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Midnite Snake - Shaving the Angel

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Artist: Midnite Snake

Album: Shaving the Angel

Label: Birdman

Review date: Oct. 9, 2007

Midnite Snake makes assaulting, cathartic rock and roll, boiling out in squawks and bursts and screeching squalls of feedback, coalescing into monstrous slow riffs, then dissolving again into the heat and haze of distortion. Remember the first couple of Comets on Fire records, when you felt like you were being pummeled to death by guitars and yet you couldn't quite hear them clearly no matter how loud you turned things up? Same thing, this time from Pittsburgh, this time putting a krautish vibe in place of Comets’ amp-manipulated hippie spirit. Get ready, get earplugs. These guys will roll over you like a panzer tank and squash you like a bug.

The guys in question are, most notably, Paul Quattrone, the drummer from the Modey Lemon, plus guitarist Alexei Plotnicov and bass player Jim Lingo. That's right, just three of them. Someday, someone will do an EMP paper on why the loudest bands on earth are all three pieces. You'd think you could make more noise with four people or five, but in fact, you cannot. You cannot, at least, make more noise than Midnite Snake makes on five out of six tracks on Shaving the Angel. (A change-of-pace acoustic track called "In the Grass" provides brief rest and respite; it is okay, but nothing special.) Just three people – one banging the skins off a massive drum set, another conjuring deep space squalls and ritual thunder from a guitar, a third muttering and grinding away at a bass you can more feel than hear – but it sounds like an army of ogres.

The album opens with the Teutonic beat of "Cruise Control,” a pushed-pace, mechanical pulse underneath, an array of machine sounds and stretched out feedback over the top. The rhythm is propulsive, almost inhuman, intermittently buried under the more organic, free-form turmoil of guitar and bass. About two and a half minutes in, Plotnicov breaks out the big riffs, a strident rock statement in the midst of more abstract improvisation. But mostly it's the interplay of metronome steady, industrial beat and frizzed out, freakery, chaos spilling over geometrically precise lines. It's impressive, but only an inkling of what's coming; things get really intense when the drummer lets loose and there are no underpinnings at all. It's only really with "Bigfoot '69" that you start to recognize that machine-gun fire, double-quadruple bursts of percussion that Quattrone used in the Modey Lemon (parts of Thunder and Lightning seem like they're all drums, all the time). Here Lingo is the steadying influence, Quattrone setting off firecracker bursts and surges of snare around him. The title track has the same sort of headlong motion, flurries of free jazz improvisation giving way to monolithic power riffs.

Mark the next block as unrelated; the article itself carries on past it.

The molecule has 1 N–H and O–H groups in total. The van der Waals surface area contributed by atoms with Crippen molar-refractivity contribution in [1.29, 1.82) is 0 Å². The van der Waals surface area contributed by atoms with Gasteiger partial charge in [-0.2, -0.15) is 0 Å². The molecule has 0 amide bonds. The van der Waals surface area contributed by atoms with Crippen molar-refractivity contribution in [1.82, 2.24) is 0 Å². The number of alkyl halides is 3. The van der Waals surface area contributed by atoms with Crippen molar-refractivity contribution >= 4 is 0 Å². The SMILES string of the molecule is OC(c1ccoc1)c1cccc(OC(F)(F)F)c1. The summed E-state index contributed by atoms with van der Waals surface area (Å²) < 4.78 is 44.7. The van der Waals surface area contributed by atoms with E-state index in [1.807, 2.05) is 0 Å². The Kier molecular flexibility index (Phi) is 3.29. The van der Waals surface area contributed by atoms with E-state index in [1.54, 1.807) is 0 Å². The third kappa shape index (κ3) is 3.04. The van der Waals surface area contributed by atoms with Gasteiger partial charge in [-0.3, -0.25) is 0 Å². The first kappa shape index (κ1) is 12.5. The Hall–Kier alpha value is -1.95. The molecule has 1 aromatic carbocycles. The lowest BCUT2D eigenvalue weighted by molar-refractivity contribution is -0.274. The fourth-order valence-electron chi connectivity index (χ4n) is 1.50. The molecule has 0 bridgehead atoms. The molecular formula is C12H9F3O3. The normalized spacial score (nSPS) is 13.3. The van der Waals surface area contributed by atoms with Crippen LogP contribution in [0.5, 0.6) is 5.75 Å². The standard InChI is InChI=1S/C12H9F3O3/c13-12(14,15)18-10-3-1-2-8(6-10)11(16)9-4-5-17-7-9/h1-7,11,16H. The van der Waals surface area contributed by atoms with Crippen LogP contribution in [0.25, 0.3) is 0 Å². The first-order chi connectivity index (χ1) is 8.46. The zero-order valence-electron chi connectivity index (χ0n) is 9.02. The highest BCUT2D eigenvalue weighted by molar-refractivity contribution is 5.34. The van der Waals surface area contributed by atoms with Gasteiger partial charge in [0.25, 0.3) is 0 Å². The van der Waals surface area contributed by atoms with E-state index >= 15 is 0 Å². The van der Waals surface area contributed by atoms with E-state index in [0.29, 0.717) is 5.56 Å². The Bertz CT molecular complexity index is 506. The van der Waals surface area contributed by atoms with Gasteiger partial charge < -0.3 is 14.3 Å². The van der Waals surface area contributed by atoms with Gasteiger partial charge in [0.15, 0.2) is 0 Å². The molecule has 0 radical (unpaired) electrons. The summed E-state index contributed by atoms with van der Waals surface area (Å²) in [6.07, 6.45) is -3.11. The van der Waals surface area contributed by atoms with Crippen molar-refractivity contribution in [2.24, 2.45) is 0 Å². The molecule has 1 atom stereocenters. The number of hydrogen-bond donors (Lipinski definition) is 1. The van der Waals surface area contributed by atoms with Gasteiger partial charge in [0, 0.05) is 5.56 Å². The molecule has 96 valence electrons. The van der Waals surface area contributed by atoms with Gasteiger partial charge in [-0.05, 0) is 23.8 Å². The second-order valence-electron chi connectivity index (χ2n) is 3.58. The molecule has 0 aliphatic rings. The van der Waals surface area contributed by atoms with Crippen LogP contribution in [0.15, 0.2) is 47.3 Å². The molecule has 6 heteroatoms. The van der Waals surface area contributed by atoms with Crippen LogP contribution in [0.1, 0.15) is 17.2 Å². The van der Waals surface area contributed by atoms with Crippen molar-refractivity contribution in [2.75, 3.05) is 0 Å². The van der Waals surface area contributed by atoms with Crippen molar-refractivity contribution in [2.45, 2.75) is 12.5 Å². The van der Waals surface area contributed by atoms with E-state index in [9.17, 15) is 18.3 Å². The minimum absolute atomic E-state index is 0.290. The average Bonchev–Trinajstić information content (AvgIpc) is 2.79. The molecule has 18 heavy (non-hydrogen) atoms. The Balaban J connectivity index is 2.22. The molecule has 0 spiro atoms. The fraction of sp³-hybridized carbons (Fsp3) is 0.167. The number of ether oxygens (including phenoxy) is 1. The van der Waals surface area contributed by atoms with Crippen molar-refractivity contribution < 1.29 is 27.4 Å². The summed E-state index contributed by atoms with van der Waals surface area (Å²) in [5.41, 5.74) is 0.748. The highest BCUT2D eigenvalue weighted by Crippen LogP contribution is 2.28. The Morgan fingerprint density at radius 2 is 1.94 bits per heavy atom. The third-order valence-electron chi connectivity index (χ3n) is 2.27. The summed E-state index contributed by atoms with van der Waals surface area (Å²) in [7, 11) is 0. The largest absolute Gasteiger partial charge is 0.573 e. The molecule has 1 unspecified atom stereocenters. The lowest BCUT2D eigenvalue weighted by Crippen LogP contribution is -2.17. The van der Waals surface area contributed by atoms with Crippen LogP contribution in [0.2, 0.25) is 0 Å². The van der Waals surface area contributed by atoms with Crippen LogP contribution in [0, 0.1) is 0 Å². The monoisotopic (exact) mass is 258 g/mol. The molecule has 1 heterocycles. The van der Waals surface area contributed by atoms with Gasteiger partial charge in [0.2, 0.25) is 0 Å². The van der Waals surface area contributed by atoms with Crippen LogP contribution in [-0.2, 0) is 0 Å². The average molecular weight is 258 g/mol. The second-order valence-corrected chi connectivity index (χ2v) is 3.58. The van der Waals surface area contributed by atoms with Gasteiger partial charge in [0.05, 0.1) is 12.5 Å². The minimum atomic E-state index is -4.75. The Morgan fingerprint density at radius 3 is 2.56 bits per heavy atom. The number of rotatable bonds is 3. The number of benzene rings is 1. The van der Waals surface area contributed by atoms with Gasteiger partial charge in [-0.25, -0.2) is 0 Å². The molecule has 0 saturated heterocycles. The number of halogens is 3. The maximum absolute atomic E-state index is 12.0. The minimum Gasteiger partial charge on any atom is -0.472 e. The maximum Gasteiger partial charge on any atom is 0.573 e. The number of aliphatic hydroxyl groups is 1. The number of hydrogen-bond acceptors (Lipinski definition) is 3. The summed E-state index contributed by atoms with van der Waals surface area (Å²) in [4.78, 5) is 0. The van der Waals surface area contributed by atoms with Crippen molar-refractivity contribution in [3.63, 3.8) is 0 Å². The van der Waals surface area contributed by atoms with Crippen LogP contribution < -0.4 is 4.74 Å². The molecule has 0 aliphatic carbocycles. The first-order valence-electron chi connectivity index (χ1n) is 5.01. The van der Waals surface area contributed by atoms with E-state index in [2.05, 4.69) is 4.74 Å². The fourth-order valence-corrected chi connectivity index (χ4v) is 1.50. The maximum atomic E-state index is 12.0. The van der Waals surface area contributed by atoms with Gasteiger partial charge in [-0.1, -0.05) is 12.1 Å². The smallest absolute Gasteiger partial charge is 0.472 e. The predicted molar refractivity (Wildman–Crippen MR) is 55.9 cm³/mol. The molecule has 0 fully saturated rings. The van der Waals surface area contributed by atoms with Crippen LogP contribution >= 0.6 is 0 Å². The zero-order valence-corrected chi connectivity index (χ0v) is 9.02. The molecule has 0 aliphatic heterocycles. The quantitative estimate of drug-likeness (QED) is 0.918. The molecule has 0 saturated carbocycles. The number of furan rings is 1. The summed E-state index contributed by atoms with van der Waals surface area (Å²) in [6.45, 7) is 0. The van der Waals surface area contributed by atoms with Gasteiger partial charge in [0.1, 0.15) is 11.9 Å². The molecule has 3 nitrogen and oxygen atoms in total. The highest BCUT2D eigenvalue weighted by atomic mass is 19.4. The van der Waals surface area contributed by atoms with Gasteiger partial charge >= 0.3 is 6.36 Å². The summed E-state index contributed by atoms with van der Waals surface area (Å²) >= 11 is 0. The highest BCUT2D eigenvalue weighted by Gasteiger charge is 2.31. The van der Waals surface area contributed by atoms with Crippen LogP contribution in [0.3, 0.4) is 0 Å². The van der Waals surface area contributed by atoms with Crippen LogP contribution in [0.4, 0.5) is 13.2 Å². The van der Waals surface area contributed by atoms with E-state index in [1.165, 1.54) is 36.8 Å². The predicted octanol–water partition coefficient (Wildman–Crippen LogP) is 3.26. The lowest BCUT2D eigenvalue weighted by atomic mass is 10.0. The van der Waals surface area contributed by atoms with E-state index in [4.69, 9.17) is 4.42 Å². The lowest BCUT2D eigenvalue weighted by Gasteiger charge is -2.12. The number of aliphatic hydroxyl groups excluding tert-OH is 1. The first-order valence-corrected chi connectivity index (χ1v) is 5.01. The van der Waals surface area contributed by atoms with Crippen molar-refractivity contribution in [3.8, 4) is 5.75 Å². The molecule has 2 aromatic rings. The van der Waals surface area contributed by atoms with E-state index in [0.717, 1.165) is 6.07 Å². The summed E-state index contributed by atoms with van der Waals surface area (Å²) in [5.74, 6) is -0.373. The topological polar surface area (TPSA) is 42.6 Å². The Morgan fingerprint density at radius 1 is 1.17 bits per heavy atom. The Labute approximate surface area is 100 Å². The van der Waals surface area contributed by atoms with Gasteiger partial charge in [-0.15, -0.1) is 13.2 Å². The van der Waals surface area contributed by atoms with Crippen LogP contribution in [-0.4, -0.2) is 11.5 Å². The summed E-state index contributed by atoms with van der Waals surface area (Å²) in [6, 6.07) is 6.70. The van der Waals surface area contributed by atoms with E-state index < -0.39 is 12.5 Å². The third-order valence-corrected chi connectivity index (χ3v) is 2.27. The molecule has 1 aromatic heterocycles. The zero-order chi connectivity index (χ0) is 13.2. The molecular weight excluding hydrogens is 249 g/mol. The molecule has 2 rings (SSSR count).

Everything leads, though, to the final track, a 26-minute-long composition that starts ritually slow and heavy, a dirge lit only by phosphorescent arcs of feedback. It continues at that measured pace, goes on and on, but somehow tips near the middle, so that the bright altered tones take over and it feels like a celebration, rather than a funeral. It's too much in every way – too loud, too long, too crowded with overlapping sounds, too overwhelming – and yet, it's the best thing on a very strong album.

So let's hear it for excess, muddy production and guitars too deafening to really hear. Comets on Fire isn't doing this stuff anymore, which makes all the more room for Midnite Snake.

By Jennifer Kelly

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